Cystitis is an uncomfortable but common urinary tract infection (UTI). It is caused by bacteria, such as E.coli, travelling into the urethra and up into the bladder, where it causes irritation and inflammation.
Because it’s difficult to prevent cystitis assuredly, it’s likely most women will get it at least once in their lives. For some women, cystitis can keep coming back. If you experience cystitis often, you should speak to your doctor to determine what is causing it to keep returning.
UTIs are not generally serious and are easily treated with a short course of antibiotics. You can also take over-the-counter pain relief, such as paracetamol, to manage the pain.
Along with the infection comes a host of unpleasant and sometimes painful symptoms that can make it challenging to get to sleep.
Symptoms of Cystitis
The symptoms of cystitis include:
- a persistent urge to urinate (even when the bladder is empty)
- burning while urinating
- cloudy and smelly urine
- lower abdominal pain
These symptoms can feel doubly frustrating at night when trying to sleep. The constant need to urinate can have sufferers up and down during the night, while the persistent pain in the urethra can also make it difficult to drift off and stay asleep as it is hard to ignore.
It can also cause you to feel generally unwell in yourself, like a cold or the flu. Feeling tired and drained is not uncommon as your body fights a UTI.
It’s important to get a good night's sleep in order to give your body the best chance at fighting the infection. Fortunately, there are some things you can do to ease your symptoms and ensure a more peaceful night.
Whilst annoying and often sore, there are a few things you can try to manage the condition enough to assist with a decent night’s sleep.
Easing Cystitis at Night
There are a number of things you can do to relieve your cystitis pain and speed up your recovery.
You should avoid fizzy drinks while you have a UTI. Fizzy drinks can irritate the bladder further. Instead, drink plenty of fresh water to help flush out the infection.
Try to consume more liquids earlier in the day so your bladder is less full before bed.
Avoid caffeine & alcohol. Caffeine is a diuretic, meaning it makes you need to go to the toilet more frequently. Caffeine can also irritate the bladder lining, so try to avoid things that contain caffeine, like tea, coffee, chocolate and fizzy drinks. Alcohol is also a bladder irritant, so it is advisable not to drink while recovering.
It is thought that citrus fruits like lemons and oranges may increase pain when urinating due to their high acidity. Whilst this has not been proven, it may be a good idea to avoid acidic drinks until you feel better.
Try sleeping in a position that helps to relax the pelvic muscles. Lying on your side and pulling your legs up into a fetal position, or spreading your legs apart if you sleep on your back, should be more comfortable.
Put a hot water bottle on your abdomen or between your legs for 30 minutes before bed. If you choose to sleep with a hot compress, make sure it is one that cools over time.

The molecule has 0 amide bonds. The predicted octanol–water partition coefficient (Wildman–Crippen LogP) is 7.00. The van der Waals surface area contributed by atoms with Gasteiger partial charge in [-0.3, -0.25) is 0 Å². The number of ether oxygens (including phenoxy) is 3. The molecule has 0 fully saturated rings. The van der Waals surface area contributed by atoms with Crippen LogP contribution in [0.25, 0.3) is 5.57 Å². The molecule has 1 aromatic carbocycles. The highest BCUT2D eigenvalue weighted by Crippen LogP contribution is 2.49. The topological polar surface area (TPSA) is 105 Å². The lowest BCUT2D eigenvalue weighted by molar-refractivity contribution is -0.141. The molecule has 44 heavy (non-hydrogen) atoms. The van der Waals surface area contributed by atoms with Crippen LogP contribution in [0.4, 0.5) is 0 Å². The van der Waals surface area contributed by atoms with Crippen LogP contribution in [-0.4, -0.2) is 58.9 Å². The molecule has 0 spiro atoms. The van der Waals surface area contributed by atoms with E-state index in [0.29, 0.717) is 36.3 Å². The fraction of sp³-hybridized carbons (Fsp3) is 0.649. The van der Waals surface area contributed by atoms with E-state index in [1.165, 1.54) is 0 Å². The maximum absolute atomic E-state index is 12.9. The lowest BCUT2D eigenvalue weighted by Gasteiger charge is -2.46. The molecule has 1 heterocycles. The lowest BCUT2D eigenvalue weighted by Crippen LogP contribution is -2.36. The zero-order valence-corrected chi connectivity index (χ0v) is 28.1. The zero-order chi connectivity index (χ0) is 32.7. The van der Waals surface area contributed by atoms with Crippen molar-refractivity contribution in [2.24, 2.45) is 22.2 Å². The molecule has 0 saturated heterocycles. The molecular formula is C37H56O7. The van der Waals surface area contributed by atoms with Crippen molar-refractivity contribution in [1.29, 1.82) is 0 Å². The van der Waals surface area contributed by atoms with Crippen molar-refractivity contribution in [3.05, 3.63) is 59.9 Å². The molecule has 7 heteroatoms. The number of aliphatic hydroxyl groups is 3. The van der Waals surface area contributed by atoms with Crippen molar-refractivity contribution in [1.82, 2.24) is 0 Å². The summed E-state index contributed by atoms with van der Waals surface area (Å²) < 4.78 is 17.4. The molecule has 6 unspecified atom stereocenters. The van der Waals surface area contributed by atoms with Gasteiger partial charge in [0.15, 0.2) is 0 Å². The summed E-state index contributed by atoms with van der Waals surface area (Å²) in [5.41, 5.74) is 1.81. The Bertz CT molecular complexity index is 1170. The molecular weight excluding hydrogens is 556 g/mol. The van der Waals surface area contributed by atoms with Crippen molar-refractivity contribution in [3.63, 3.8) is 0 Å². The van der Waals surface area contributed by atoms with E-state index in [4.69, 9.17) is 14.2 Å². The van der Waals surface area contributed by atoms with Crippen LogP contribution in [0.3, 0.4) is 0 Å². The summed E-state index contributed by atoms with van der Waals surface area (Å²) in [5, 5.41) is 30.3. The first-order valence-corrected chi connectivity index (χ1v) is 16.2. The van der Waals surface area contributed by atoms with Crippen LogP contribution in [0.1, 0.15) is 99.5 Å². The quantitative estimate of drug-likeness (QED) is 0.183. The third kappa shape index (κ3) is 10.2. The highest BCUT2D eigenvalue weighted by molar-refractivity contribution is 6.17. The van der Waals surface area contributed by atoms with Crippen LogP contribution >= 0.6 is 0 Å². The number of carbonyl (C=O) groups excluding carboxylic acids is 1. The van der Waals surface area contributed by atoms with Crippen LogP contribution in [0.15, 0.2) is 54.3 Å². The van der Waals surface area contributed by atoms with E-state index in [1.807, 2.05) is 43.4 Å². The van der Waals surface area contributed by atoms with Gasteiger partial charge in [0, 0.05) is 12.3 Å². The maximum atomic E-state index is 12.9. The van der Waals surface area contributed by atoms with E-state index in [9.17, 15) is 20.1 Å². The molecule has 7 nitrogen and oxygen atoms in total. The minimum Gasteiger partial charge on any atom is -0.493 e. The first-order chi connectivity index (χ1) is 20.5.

In general, sex should be avoided entirely while you have cystitis. If you do have sex, remember to urinate immediately afterwards to flush out any bacteria which may be moved up your urethra and into your bladder.
Wear loose pyjamas that are not tight around the genital area. Soft, breathable fabrics like cotton can prevent irritation and let the area breathe without trapping moisture. A nightie or very loose bottoms like pyjamas with no waistband will stop unwanted pressure on the bladder.
Try gentle exercises, such as walking or light yoga. These can release natural pain-neutralising chemicals in the brain called endorphins. Be careful, as vigorous exercise can worsen your symptoms and have a negative effect on your sleeping pattern.
If you need some immediate relief, a hot shower can help to soothe the urethra. Be sure to avoid scented or perfumed beauty products, as these can cause irritation and may worsen your symptoms. Instead, use a plain and gentle soap to wash.
If you smoke, avoid smoking before bed. Cigarettes contain chemicals which could be upsetting your bladder further.
Aside from self-help, there are medicines which can help you manage your symptoms and rid cystitis.
Take pain relief half an hour or so before bed. Anti-inflammatory medicines, such as ibuprofen, will not only decrease your pain but also reduce inflammation of your bladder.
Still, suffering? If your symptoms haven’t gone in 3 days on their own, you may need to see a doctor for some antibiotics such as trimethoprim or nitrofurantoin in order to rid the infection completely.
You can make appropriate changes to your lifestyle in order to prevent cystitis from coming back.
Urinating as soon as you can after sex, drinking plenty of water, and keeping your genitals clean and dry can help to prevent cystitis from coming back.
If you do keep getting cystitis, speak to your doctor. They may be able to prescribe a low-dose antibiotic to take over the course of several months to prevent cystitis from occurring.
NHS, 2018. Cystitis: Treatments
British Association of Urological Surgeons (BAUS), 2020. Self-help information for women with recurrent cystitis